To evaluate the prevalence of eating disorders and eating disorder-related deaths in Texas, two state senators filed a bill asking the Department of State Health Services to investigate the matter.
According to Senate Bill 1145, the department would compile its findings in a report — which would include both statewide and national eating disorder trends — and provide a list of resources available to Texans with eating disorders.
State Sen. Nathan Johnson, D-Dallas, said he authored the legislation with his colleague, state Sen. Royce West, D-Dallas, to draw attention to an issue he feels is not adequately understood.
“Despite the large numbers of individuals and families affected, people suffering from eating disorders receive less help than those suffering other dangerous and difficult health problems,” Johnson said in an email. “We aim to better understand this issue, so that we can provide better care to so many of our people, to reduce the risk among vulnerable individuals and to identify where further research will be helpful.”
Kim Gould, a licensed marriage and family therapist who practices in Austin and specializes in eating disorders, said eating disorders may be on the rise because of “diet culture.”
“Most people don’t realize that we’re saturated in diet culture,” Gould said. “It’s anything in our society, whether that’s media, pop culture, magazines, Instagram, Facebook — anything that tells you how to lose weight, that you’re not good enough the way you are, essentially that being fat is bad or wrong.”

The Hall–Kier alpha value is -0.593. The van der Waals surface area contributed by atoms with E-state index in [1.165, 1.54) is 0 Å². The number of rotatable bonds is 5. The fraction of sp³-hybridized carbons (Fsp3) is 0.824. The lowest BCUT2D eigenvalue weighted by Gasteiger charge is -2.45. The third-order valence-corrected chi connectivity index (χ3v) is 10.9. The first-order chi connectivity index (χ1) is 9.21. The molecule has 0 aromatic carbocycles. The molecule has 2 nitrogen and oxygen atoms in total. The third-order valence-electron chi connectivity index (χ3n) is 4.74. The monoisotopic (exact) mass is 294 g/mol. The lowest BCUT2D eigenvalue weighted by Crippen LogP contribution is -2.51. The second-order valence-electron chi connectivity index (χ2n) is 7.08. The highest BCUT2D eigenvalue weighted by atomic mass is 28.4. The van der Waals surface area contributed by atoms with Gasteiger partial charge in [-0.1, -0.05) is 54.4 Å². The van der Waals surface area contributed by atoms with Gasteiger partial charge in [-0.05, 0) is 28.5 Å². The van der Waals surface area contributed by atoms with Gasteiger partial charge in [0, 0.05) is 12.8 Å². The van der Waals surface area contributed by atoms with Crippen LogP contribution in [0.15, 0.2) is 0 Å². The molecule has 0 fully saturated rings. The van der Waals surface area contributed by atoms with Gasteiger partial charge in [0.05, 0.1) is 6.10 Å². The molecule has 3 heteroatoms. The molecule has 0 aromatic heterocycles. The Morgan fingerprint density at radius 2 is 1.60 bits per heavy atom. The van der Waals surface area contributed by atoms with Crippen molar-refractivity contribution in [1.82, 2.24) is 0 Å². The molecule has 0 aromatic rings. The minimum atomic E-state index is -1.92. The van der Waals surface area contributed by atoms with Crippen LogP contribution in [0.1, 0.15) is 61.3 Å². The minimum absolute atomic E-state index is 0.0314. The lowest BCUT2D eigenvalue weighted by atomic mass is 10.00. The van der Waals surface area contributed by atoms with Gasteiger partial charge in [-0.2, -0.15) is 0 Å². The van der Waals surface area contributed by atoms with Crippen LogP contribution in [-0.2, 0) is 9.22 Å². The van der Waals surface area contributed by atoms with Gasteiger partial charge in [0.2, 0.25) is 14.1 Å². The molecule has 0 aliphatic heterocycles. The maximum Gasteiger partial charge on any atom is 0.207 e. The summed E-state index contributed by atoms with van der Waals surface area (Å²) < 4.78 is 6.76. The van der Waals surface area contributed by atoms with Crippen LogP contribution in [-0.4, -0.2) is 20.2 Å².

Though Gould said she thought “diet culture” was an important factor in the development of eating disorders, she emphasized they stem from a variety of factors.
“There are so many different ways to develop (an eating disorder),” Gould said. “It could be some form of trauma. Parents will bring their teen in and be like, you know, ‘He or she has an eating disorder, we want them to get better.’ But there’s typically always something either happening or that has happened historically in the family system to (cause) the eating disorder.”
Johnson said he and West have been collaborating on SB 1145 with a group from their district that seeks to prevent eating disorders from developing in young people and help those who already have them.
“I’m proud to be working with The Elisa Project, an organization from Dallas that helps young Texans with eating disorders, to move this legislation forward and bring more awareness to this critical mental health issue,” Johnson said in an email.
Though Johnson and West are first requesting a study with SB 1145, and not any policy changes yet, Josh Blank, the manager of polling and research at the Texas Politics Project, said it is not uncommon for studies such as theirs to lead to further legislation on an issue.
“I don’t know exactly what the rate is at which studies then lead to legislation, but it’s not uncommon for the Legislature to take an incremental approach towards any legislation,” Blank said.
The bill requests the findings of the study be made available to the Texas Legislature no later than Dec. 1, 2022.